These ten candidates are scheduled tol participate in Fox News’ main presidential debate on Thursday. From top left: Jeb Bush, Ben Carson, Chris Christie, Ted Cruz, Mike Huckabee; and from bottom left: John Kasich, Rand Paul, Marco Rubio, Donald Trump and Scott Walker.

Editorial: After GOP debate, let’s do our homework

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The bigger the crowd, the less we learn.

We’ll be watching Thursday night’s televised debate among the top 10 Republican candidates for president — as well as the earlier kids’ table debate among the seven remaining candidates — but we’ve learned first-hand these things don’t tell you much.

The Sun-Times editorial board has hosted many debates, among candidates for everything from governor to Water Reclamation District commissioner, as part of its endorsement process. The contenders come in, sit at a big table and go at it — or not. When it’s a fairly large group — five or six candidates or more — good luck drilling down below the platitudes.

We usually walk out thinking our homework has just begun, which is what we hope folks watching Thursday’s debate will think.


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It helps when there’s a crowd to have moderators who play it tough, cutting off stump speeches and demanding some small nugget of original thought. Let’s hope Fox News’ three co-moderators go at it like bulldogs.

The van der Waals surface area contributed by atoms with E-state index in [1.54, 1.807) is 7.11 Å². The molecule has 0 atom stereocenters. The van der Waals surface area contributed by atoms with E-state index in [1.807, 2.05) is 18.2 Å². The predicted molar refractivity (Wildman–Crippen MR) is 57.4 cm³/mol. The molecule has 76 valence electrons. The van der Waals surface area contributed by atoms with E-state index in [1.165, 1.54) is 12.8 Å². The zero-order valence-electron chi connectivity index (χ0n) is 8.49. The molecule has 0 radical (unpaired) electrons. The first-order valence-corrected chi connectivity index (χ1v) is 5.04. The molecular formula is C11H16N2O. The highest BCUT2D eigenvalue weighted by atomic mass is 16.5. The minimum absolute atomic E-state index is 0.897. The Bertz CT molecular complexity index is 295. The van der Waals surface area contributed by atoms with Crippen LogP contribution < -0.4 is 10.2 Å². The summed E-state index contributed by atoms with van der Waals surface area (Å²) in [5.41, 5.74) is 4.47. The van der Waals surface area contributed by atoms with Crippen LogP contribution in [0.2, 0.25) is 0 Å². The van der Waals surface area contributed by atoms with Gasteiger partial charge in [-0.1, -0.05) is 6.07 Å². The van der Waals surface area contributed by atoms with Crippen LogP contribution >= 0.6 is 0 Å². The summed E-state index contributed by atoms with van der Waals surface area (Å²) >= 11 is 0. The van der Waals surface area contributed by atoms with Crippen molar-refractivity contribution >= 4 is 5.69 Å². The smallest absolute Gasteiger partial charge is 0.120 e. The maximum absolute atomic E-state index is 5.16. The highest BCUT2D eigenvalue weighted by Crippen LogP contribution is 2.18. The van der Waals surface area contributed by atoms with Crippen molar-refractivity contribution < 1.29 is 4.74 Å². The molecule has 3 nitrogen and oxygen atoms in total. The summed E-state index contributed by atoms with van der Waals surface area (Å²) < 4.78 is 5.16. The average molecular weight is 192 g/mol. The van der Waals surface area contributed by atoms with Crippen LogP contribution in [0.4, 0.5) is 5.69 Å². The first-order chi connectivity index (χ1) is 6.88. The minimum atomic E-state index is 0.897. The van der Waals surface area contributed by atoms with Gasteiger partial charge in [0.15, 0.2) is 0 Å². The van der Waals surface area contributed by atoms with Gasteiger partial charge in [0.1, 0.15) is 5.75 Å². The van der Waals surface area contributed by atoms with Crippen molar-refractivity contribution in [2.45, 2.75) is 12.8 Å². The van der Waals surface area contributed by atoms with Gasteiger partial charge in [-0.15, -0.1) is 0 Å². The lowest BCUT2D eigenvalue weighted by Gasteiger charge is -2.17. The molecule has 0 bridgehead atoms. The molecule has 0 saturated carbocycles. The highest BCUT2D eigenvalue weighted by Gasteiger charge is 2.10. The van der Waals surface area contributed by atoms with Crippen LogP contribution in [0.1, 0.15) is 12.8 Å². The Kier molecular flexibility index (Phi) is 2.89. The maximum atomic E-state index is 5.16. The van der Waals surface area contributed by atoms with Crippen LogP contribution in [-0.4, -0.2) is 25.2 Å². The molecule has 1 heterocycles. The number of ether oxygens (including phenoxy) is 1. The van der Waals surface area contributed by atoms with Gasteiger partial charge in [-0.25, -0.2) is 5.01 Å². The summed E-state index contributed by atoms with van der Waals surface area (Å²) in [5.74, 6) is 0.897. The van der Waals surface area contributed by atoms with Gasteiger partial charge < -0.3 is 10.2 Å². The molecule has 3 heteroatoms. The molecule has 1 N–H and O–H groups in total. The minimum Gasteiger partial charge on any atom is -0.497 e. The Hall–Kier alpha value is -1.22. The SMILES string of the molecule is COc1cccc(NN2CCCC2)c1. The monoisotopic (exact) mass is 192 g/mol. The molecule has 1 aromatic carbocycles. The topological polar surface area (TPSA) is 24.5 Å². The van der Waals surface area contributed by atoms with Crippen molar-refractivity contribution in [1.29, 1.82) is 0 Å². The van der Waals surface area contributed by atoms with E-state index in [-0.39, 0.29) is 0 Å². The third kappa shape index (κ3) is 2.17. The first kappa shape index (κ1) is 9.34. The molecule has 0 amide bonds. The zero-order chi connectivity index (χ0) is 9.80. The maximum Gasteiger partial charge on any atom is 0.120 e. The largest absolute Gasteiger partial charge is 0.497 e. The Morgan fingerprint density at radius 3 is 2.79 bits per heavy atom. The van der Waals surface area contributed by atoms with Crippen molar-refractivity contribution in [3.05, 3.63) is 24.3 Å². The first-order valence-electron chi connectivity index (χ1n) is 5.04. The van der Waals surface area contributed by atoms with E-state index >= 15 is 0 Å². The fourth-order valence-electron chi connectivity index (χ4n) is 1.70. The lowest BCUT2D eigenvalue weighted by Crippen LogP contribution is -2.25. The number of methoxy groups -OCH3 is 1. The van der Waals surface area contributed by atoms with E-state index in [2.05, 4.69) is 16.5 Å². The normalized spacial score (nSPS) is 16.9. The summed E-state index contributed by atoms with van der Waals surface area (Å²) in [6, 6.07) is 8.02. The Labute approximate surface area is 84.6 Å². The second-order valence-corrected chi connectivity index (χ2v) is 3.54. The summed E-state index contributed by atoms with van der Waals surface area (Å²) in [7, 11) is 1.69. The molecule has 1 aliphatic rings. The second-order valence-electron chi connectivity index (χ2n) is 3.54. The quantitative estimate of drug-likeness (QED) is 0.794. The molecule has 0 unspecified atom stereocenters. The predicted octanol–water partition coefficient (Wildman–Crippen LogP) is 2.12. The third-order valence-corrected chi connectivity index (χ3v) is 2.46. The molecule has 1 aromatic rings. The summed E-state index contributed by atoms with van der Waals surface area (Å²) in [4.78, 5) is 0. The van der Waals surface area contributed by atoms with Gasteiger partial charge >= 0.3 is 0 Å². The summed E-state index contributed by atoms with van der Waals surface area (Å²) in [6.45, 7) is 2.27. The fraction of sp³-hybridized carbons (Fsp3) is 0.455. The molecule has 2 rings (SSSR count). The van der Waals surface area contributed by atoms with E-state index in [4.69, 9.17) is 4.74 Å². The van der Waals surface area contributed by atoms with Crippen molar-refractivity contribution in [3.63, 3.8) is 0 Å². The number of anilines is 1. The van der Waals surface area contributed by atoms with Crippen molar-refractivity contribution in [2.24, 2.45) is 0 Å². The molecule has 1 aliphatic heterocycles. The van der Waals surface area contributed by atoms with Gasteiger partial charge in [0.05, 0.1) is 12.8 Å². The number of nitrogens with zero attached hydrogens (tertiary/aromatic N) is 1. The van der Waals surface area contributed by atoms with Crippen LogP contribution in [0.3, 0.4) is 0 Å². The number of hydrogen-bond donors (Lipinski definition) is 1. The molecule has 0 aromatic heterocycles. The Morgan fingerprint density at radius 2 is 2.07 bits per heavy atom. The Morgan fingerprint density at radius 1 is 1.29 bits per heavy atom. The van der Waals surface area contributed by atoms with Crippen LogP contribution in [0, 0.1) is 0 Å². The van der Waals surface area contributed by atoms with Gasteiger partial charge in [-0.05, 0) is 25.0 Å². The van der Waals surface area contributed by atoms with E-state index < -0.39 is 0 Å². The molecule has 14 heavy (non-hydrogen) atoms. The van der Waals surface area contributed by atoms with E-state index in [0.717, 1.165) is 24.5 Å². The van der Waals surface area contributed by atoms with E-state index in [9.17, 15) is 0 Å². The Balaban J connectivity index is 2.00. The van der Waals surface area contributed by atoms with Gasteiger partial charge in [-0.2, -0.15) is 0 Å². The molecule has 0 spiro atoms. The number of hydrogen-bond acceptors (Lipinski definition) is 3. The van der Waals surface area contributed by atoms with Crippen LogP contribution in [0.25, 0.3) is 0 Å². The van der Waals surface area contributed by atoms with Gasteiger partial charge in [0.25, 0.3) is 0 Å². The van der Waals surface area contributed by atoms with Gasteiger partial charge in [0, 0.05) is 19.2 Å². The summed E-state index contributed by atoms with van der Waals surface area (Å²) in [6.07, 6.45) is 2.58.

If, for example, a candidate says “Immigration reform must start with securing the border,” as absolutely every one of them will, somebody should shoot back: “Great. Got it. And then what would you do about the 11 million-plus undocumented immigrants already here?”

But a crowded debate is not a useless debate. Gut impressions matter. Who’s a conciliator and who’s obnoxious? Who’s decisive and who’s very, very angry.

It’s been six months since we hosted a debate among the five men who ran for mayor of Chicago this year, but we remember this: Rahm Emanuel did his best to say very little. Chuy Garcia recited talking points. Doc Walls was unexpectedly eloquent on the problems of the poor. And Willie Wilson asked everybody to join him in a prayer,which of course everybody did.

But we went for the guy who bit his tongue.

Debates become more informative as marginal candidates drop out. Thursday’s crowded main debate, with colorful characters like Donald Trump and Sen. Ted Cruz, might be fun, but the real business of sizing up presidential material has just begun.

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